Performance: Margaret Lockwood is solid as always in the lead actress role, adept at mixing vulnerability and strength. Rex Harrison also brings his unique vivacity and humor to a role that was probably a bit droll on the page. While Harrison and Lockwood are both good, unfortunately they do not have a strong chemistry together, certainly nowhere near as strong as the chemistry shared between Lockwood and Michael Redgrave in The Lady Vanishes. I’ve never been a big fan of Paul Henreid, but I would say he was well cast in this movie. The real scene stealers in this movie, however, are two minor characters, who over time would become two of the most beloved characters in British film history.
Charters and Caldicott: Everyone who has seen Alfred Hitchcock’s The Lady Vanishes remembers Charters and Caldicott, the two Englishmen who were more concerned with cricket matches than with a missing lady and political intrigue. Screenwriters Frank Launder and Sidney Gilliat had created the two characters to represent typical Englishmen abroad. Many of their lines are played for laughs, but when the going gets tough, they courageously defend their fellow countrymen. In Night Train to Munich, actors Basil Radford and Naunton Wayne reprise their roles as Charters and Caldicott. They have such a strong rapport together, it is easy to believe these two vagabonds have been travelling the globe for many years, getting into one adventure after another. Honestly, these characters are so enjoyable that I would recommend this movie on the strength of their performances. Charters and Caldicott would appear in two more movies, and two BBC radio serials, after Night Train to Munich. They were also set to appear in the 1945 Launder and Gilliat film I See A Dark Stranger, but Basil Radford and Naunton Wayne demanded larger roles, which they felt were deserved due to their increased popularity. When Frank Launder refused to increase the size of their roles, Radford and Wayne walked away from the project. They would appear together in several more films, but with different character names. They were still playing Charters and Caldicott in all but name; the rights to those names were held by Launder and Gilliat.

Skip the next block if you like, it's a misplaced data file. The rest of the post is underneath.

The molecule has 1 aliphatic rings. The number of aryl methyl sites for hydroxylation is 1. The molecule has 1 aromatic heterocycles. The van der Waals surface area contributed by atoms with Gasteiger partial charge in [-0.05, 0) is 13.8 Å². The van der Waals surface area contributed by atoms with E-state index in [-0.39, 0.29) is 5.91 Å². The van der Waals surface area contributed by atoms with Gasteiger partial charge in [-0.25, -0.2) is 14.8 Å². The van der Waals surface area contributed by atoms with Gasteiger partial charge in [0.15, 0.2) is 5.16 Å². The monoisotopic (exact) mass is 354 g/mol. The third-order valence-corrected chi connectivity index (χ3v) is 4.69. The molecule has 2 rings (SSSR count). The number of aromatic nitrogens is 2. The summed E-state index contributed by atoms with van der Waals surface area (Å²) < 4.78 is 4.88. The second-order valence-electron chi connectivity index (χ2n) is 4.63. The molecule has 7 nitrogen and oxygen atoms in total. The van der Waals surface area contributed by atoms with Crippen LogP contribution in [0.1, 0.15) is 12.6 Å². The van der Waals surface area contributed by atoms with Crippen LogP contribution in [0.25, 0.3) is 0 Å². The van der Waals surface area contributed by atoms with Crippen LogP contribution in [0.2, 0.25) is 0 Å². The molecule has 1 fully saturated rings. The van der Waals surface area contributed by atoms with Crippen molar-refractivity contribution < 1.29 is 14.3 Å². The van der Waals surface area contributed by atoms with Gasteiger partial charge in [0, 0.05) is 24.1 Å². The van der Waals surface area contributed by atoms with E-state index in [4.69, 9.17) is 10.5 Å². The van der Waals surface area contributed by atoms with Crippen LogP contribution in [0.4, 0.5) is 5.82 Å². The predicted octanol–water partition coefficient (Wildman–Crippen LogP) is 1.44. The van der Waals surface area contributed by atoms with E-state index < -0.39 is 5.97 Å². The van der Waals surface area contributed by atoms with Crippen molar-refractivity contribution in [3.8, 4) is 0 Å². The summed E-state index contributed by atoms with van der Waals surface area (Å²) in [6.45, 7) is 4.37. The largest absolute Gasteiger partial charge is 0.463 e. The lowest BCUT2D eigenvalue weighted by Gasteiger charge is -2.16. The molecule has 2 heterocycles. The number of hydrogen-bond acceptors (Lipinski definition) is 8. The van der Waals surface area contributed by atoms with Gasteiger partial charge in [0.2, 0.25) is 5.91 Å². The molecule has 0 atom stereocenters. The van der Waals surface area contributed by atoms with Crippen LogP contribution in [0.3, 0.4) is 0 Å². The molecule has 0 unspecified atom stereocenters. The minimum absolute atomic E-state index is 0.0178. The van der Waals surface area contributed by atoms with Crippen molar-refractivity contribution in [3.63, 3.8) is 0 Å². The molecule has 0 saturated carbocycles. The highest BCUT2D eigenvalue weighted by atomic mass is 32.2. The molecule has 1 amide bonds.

Charters and Caldicott would get their own BBC television series in the 1980’s, with different actors in the roles. To this day, the characters, and the actors most associated with them, are beloved in England.
Hitchcock connections: I’ve already mentioned the many links between this movie and Hitchcock’s The Lady Vanishes. In addition, Austin Trevor (Captain Prada in this movie) also appeared in Hitchcock’s Sabotage as Vladimir. C. V. France (Admiral Hassinger) was previously in Hitchcock’s The Skin Game. And Morland Graham, who had a minor role in this movie, had also appeared in Hitchcock’s Jamaica Inn.
Academy Awards: This movie received one Oscar nomination, for Best Writing, Original Story.
Definitive edition: In 2016, Criterion issued this movie on blu ray for the first time. As is always the case with Criterion, the print is quite good. There is an unusual dearth of bonus materials for a Criterion DVD. The only bonus is a “video conversation” between film scholars Peter Evans and Bruce Babington, which focuses primarily on the careers of Launder and Gilliat.